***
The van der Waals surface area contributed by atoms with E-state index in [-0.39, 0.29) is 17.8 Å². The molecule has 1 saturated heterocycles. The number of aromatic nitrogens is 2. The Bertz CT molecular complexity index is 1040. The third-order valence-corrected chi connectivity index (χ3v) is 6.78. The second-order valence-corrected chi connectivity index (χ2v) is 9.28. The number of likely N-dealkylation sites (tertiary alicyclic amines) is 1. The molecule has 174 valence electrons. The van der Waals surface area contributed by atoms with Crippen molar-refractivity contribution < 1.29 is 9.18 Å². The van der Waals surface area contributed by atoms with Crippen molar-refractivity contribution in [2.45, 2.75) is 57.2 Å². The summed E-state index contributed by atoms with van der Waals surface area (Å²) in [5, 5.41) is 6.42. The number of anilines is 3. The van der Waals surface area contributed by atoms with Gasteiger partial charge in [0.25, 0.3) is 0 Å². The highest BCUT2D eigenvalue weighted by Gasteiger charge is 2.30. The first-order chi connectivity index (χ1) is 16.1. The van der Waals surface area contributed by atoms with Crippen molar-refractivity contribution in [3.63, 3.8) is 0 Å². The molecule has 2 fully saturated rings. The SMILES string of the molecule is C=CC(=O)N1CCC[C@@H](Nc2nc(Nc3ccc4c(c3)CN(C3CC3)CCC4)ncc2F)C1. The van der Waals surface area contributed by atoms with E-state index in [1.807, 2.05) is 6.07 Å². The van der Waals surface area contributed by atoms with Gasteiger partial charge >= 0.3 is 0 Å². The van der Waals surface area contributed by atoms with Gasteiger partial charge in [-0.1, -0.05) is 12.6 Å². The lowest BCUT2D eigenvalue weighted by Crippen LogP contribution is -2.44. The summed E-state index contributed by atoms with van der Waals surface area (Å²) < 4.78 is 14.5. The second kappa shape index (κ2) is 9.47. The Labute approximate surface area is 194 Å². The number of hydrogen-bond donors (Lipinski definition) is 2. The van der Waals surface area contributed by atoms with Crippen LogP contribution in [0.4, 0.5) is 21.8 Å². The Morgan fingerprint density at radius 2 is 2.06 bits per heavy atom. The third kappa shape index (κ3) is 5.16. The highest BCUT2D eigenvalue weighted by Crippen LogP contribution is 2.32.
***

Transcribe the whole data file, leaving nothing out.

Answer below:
The van der Waals surface area contributed by atoms with E-state index in [-0.39, 0.29) is 17.8 Å². The molecule has 1 saturated heterocycles. The number of aromatic nitrogens is 2. The Bertz CT molecular complexity index is 1040. The third-order valence-corrected chi connectivity index (χ3v) is 6.78. The second-order valence-corrected chi connectivity index (χ2v) is 9.28. The number of likely N-dealkylation sites (tertiary alicyclic amines) is 1. The molecule has 174 valence electrons. The van der Waals surface area contributed by atoms with Crippen molar-refractivity contribution < 1.29 is 9.18 Å². The van der Waals surface area contributed by atoms with Crippen molar-refractivity contribution in [2.45, 2.75) is 57.2 Å². The summed E-state index contributed by atoms with van der Waals surface area (Å²) in [5, 5.41) is 6.42. The number of anilines is 3. The van der Waals surface area contributed by atoms with Gasteiger partial charge in [0.25, 0.3) is 0 Å². The highest BCUT2D eigenvalue weighted by Gasteiger charge is 2.30. The first-order chi connectivity index (χ1) is 16.1. The van der Waals surface area contributed by atoms with Crippen molar-refractivity contribution in [3.63, 3.8) is 0 Å². The molecule has 2 fully saturated rings. The SMILES string of the molecule is C=CC(=O)N1CCC[C@@H](Nc2nc(Nc3ccc4c(c3)CN(C3CC3)CCC4)ncc2F)C1. The van der Waals surface area contributed by atoms with E-state index in [1.807, 2.05) is 6.07 Å². The van der Waals surface area contributed by atoms with Gasteiger partial charge >= 0.3 is 0 Å². The van der Waals surface area contributed by atoms with Gasteiger partial charge in [-0.1, -0.05) is 12.6 Å². The lowest BCUT2D eigenvalue weighted by Crippen LogP contribution is -2.44. The summed E-state index contributed by atoms with van der Waals surface area (Å²) < 4.78 is 14.5. The second kappa shape index (κ2) is 9.47. The Labute approximate surface area is 194 Å². The number of hydrogen-bond donors (Lipinski definition) is 2. The van der Waals surface area contributed by atoms with Crippen LogP contribution in [0.4, 0.5) is 21.8 Å². The Morgan fingerprint density at radius 2 is 2.06 bits per heavy atom. The third kappa shape index (κ3) is 5.16. The highest BCUT2D eigenvalue weighted by Crippen LogP contribution is 2.32.